In his “Far Afield” story last week, titled “Ridiculed and ostracized, rollerbladers hit new strides,” Peter Holslin mistakenly referred to Believe in One magazine. The true name of the publication is One.
Also, in last week's review of local band Endoxi's new album, Welcome to the Good Times—in our “Notes from the Smoking Patio” section, Seth Combs reported that it's the band's debut album. That's incorrect.
We apologize for both mistakes.
Full speed backward
I enjoyed your editorial on the mayor's State of the City speech tremendously [“A better Sanders speech,” Jan. 11]. As a lifelong San Diegan and a retired city employee, I have grown ever more weary in recent years of the failed city leadership exhibited not only by the current mayor, but of many of the mayors/council/city managers of the past.
It seems like whenever a major decision has to be made, our local leaders have a knack for going down the wrong path. It especially galls me when Sanders talks about how vitally important it is to have a new football stadium, an enlarged convention center, a bridge to nowhere in the park—anything but restoring the services that most citizens expect.
Perhaps it's too much to expect a former police chief to have the necessary skills to lead city government. It seems he's decided in the last year of his term that he can do pretty much whatever the hell he wants to do. Who needs the city attorney's advice on legal matters, anyway?
And now that the state Supreme Court has axed the redevelopment scam, I'm sure Sanders will devote his energy toward finding a way around that decision.
I'm sure, as the editor, you've seen plenty of evidence as to how this city rolls. This is not the progressive city it pretends to be; it is the repressive, conservative city it has always been. The “City in Motion” is really the city in reverse.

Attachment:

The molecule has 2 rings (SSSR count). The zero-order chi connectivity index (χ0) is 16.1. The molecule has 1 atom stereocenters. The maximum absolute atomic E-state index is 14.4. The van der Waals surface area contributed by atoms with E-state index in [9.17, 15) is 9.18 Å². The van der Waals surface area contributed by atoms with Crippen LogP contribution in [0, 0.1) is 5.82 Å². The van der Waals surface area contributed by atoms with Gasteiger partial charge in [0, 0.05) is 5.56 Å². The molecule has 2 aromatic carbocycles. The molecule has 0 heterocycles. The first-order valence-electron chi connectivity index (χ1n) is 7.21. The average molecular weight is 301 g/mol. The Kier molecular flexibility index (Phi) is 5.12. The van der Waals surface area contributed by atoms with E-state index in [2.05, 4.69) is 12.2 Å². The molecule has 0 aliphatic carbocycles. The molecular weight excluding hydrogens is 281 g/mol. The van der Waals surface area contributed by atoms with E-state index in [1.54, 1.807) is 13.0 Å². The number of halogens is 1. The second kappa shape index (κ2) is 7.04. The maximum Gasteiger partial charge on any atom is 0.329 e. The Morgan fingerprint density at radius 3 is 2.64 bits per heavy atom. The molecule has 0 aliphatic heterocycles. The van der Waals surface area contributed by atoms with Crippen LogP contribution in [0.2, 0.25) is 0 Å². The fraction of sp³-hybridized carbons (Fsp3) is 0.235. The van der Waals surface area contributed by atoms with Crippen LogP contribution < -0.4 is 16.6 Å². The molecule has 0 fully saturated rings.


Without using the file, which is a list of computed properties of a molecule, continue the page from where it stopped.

Joe Vissers, Spring Valley
We Still need the shelter
Thank you for focusing attention on the continued need for emergency winter shelter Downtown after the opening of the Connections housing project [“Editorial,” Jan. 18].
The community and our elected officials and housing advocates simply must find a way to keep it open. Otherwise, downtown San Diego will look like little Calcutta and there will be increased use of emergency rooms and law-enforcement resources, not to mention the heightened possibility of more street deaths from exposure-related hazards.
Rosemary Johnston, executive director, Interfaith Shelter Network of San Diego
About your Jan. 25 editorial, “The man, the mirror and the vision”: Doug Manchester is just another of a long line of people who have sold out or will sell out the citizens of San Diego to the 1 percent for personal gain—for money and/or out of ego. Whether it's greed or character flaw, people like these never get enough.
Whatever. To each his own. However, it's definitely not OK when they screw others to get it.
Dan Jacobs, Mira Mesa